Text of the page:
Number and type of engines is generally set by the intended use. The first choice is between outboard and inboard engines. Twin engines provide extra power and an added level of safety if one engine fails, and are more common on offshore powerboats. Sailboats usually have single engines, which allow more living space and are lighter. Gas engines are lighter for the same horsepower, but gasoline comes with the risk of explosion and will burn easily in liquid form. Diesel engines are much heavier than gas engines, but tend to be more durable and the fuel is safer. Electric boats have recently become more common, but are mostly used as harbor cruisers due to their shorter range.

Finally we come to hull construction. Fiberglass is the most common and generally agreed to be the best all-around material. It is low maintenance, inexpensive, durable. Other materials have their place but are normally used for specific applications, i.e. steel for arctic cruising and very large vessels, aluminum and carbon fiber for racing, and wood for classic or historical designs. Ferro-cement hulls, which consist of cement reinforced with rebar and chicken wire, should be avoided unless one is very knowledgeable about their construction and maintenance.

Many yacht brokers use an abbreviated form of this type of profile on their websites. A boat that would fit the profile above might look like this:

40’ HUNTER 1999 US$64,000 S U S D FG San Francisco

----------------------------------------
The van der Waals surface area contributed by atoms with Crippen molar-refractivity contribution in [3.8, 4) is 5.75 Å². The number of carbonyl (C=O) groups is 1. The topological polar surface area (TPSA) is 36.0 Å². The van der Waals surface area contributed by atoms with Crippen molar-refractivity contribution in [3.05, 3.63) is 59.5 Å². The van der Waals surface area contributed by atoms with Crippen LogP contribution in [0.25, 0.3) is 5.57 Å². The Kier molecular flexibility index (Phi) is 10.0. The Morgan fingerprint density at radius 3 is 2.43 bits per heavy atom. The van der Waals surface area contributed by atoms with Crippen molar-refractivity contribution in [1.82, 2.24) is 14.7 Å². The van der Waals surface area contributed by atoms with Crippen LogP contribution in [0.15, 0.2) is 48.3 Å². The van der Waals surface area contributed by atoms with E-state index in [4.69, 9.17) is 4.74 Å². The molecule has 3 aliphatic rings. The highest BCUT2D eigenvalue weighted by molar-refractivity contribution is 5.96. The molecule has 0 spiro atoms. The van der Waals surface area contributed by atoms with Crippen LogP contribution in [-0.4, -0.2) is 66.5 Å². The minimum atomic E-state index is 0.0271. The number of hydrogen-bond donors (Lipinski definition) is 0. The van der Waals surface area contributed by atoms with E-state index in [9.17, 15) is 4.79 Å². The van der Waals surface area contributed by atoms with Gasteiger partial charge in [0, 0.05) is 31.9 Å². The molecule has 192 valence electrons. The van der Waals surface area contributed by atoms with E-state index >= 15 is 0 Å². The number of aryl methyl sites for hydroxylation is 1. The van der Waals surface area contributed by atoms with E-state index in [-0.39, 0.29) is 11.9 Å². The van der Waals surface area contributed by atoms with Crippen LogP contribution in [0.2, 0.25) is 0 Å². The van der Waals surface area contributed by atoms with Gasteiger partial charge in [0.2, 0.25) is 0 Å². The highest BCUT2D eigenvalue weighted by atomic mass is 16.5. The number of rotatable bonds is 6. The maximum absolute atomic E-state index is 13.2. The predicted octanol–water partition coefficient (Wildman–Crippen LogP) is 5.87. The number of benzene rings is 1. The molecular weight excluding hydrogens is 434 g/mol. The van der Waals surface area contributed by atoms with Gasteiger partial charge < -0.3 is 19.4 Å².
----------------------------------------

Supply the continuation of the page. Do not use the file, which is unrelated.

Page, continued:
The length is first followed by the make and/or model, then the year it was built and the price in US dollars. The next set of letters is a code:
The first letter stands for the type of vessel: S (Sail) or P (Power)
The next letter is the condition of the vessel: N (New) or U (used)
Then number of engines: S (Single) or T (Twin)
Then fuel type: G (gasoline) or D (diesel)
Finally the hull construction: W (Wood), ST (Steel), AL (Aluminum), FG (Fiberglass), CP (Composite), or FC (Ferro-Cement).
Finally, the location of the boat is listed (sometimes the location of the brokerage is used instead).

Once you have the basic profile of the boat you are looking for it is time to determine what additional features you need. For example, if you need berths for 6 then there is no need to look at a boat that only sleeps 2. If you’re planning to do a lot of cooking on board, a stove with an oven, and a lager sink will be necessary. The more specific you are about what features you need, the less time will be wasted on boats that won’t work out. This is the time to go to boat shows and look online at as many different boats as possible to get a feeling for what features and design elements you want.

Some sites that are helpful in researching boats are: over 150,000 boats to search.
Yachtworld: one of the leading international sites for all types of yachts.
Apolloduck: has every type of vessel from all over the world.
Sailboatlistings: just what the name implies.

Once you have decided on the type of boat you want and the features it should have you are ready to set about actually acquiring it. This will be covered in a future post.